Every new administration likes to come in and try change things up, Bloomberg Government analyst and transition expert Cameron Leuthy told WashingtonExec’s general management council last week, and this one is no different.
But over the last few weeks of rocky executive order rollouts, media meltdowns and massive disruptions of personnel and processes across multiple government agencies, no one seems to know what’s going on. So, where does that leave the govcon industry?
“I think it’s fair to say that this particular transition is going to be different than those in the past,” Leuthy said. “Because of the nature of your work as government contractors, it’s going to be up to you to help your government clients manage this change.”
The Budget is a Battlefield.
The crux of the challenge, Leuthy said, is that while the Trump administration and Congress are waging battle over budgets and presidential appointees, the government still has to run. That task falls to the career civil servants. While there’s always a period where politicals don’t trust the civil servants (and vice versa), there’s a chance that for this administration, this mistrust could last for all four—or eight—years. Considering how the first few weeks of the administration have played out, many civil servants are becoming even more risk averse than before.
Dan Harris of SAIC is the chairman of WashingtonExec’s general management council. When he asked Leuthy how this risk aversion would affect request for proposals timelines and award decisions, Leuthy said it may, but the difference wouldn’t be significant.
BGOV’s Donald Thomas added that while there are delays, things are moving forward. His team has done some modeling looking at budgets, contract and proposal cycles, and delays.
“It didn’t look great,” he said, “but it didn’t look different.”
Speaking of Spend
Most people expect the departments of Defense and Homeland Security to get a bit of a budget boost, but where those dollars will come from is unclear. The cuts the administration has proposed in executive orders, for example, are still bound by laws. When asked if they’re taking that into consideration, Leuthy said no.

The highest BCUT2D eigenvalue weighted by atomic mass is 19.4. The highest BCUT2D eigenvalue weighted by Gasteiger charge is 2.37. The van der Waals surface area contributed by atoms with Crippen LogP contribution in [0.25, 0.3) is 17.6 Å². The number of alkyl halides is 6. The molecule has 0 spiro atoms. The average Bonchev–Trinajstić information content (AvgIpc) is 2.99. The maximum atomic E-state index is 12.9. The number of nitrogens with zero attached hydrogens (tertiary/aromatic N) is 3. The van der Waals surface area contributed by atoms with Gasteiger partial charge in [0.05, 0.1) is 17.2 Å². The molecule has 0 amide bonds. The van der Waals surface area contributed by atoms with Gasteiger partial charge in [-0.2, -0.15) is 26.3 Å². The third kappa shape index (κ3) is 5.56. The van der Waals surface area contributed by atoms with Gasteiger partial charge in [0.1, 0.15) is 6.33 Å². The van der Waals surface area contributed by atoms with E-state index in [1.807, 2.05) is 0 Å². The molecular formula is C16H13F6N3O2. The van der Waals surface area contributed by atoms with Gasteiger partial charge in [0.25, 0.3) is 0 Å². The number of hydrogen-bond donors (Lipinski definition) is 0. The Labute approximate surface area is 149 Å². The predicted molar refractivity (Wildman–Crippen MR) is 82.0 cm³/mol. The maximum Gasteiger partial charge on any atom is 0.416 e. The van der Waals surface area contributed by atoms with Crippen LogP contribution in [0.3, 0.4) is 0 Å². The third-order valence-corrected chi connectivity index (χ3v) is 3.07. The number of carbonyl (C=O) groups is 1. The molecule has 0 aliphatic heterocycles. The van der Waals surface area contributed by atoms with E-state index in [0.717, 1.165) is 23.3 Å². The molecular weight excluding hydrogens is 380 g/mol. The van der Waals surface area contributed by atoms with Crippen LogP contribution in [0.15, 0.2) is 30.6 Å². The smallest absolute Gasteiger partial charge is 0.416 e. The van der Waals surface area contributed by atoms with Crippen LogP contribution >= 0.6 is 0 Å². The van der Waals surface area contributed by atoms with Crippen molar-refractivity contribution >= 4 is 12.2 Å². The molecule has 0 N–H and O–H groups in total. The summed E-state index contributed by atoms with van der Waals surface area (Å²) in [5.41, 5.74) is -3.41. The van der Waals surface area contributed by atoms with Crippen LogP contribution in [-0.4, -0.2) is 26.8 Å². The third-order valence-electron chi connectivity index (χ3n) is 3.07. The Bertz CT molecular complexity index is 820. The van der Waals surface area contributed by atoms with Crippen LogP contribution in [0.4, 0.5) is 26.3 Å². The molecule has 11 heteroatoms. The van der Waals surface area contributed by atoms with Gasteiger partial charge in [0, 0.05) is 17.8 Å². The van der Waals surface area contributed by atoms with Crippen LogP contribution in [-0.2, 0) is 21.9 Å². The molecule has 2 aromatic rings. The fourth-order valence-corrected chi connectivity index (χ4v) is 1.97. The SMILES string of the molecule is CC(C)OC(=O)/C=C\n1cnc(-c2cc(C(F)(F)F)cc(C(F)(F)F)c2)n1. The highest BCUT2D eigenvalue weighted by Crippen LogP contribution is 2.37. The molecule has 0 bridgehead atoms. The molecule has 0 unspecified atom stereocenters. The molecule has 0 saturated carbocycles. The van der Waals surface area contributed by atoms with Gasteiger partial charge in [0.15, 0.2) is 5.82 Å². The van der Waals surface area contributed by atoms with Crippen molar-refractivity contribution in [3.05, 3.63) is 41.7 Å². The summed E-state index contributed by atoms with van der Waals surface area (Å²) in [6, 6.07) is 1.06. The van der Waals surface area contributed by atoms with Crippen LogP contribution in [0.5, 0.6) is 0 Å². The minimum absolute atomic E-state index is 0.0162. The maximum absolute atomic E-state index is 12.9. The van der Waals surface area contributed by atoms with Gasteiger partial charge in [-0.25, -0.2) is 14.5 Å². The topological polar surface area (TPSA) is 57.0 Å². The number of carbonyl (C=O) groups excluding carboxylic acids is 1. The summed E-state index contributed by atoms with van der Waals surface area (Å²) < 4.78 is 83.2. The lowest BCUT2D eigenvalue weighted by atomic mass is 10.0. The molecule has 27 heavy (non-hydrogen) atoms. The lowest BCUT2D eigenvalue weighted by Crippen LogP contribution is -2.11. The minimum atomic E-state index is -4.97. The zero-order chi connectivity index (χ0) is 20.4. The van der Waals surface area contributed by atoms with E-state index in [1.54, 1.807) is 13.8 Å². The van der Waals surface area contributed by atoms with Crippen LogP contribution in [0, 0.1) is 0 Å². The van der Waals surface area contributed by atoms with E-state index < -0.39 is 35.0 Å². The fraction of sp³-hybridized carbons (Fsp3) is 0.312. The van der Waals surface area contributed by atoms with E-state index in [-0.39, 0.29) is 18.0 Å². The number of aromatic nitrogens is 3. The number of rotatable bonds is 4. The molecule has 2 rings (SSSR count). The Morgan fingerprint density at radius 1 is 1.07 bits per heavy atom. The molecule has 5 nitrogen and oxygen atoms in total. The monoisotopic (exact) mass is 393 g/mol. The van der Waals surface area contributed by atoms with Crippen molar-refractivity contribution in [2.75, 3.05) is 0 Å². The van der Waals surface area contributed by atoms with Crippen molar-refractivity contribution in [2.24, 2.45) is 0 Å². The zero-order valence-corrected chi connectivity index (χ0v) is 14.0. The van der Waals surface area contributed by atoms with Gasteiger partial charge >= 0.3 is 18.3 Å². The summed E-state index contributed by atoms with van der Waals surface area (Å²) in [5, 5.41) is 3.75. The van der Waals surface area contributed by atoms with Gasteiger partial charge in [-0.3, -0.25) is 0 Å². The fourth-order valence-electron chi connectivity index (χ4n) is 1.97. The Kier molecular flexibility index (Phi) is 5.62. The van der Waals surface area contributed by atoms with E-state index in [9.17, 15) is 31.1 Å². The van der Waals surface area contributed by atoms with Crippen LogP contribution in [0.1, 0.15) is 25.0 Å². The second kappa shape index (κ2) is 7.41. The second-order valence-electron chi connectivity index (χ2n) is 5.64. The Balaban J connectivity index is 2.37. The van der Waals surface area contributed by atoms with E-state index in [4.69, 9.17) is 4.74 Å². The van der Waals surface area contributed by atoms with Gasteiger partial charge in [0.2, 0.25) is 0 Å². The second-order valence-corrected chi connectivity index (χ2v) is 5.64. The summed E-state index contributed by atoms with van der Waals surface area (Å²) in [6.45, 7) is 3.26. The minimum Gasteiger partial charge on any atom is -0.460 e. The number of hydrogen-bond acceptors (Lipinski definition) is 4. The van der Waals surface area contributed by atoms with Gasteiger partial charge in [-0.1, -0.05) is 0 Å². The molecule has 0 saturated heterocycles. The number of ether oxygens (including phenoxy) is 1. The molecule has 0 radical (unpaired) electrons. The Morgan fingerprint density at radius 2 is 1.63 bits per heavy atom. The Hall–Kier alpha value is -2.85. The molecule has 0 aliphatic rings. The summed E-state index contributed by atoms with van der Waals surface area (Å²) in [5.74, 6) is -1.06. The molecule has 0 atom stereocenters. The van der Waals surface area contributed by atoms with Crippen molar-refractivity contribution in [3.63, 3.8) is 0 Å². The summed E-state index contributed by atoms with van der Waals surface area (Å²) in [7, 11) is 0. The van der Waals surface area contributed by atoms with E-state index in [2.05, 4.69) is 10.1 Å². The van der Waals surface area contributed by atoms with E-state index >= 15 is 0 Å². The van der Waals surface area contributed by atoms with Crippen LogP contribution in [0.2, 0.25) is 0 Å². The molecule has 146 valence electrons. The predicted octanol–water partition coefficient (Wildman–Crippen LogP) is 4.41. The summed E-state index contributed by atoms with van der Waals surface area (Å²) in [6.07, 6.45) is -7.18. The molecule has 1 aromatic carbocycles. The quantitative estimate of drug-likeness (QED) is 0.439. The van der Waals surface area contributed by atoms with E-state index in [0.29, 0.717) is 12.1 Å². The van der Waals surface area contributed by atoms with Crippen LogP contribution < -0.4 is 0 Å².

“Politics is poetry, but policy is prose,” he said, “and they are hitting a prose wall right now. That’s why we talk about continuity, even though there’s all this promise of change.”
It’s possible additional funds will be put in the overseas contingency operations account, which is not subject to the Budget Control Act caps. But Republicans on the Hill (namely Sen. John McCain of Arizona) and in the administration, including Donald Trump’s pick to head the Office of Management and Budget, Mick Mulvaney, are opposed to inflating OCO. Putting it back in the base, Leuthy said, “would be good governing and more honest accounting, if you will, but it will take time.” And if there’s one thing we know about this president, it’s that he’s impatient.
Yet, Trump has also made clear he’s looking for cost-savings everywhere, including at DOD. There’s going to be pressure there, just like at every other department, to find savings. Here, too, is where government contractors can help.
“The government is going to be under huge pressure to be fiscally responsible,” Leuthy said. “They’re going to need a business case. It’s not just about a better mousetrap; it’s about a better mousetrap with a business case.”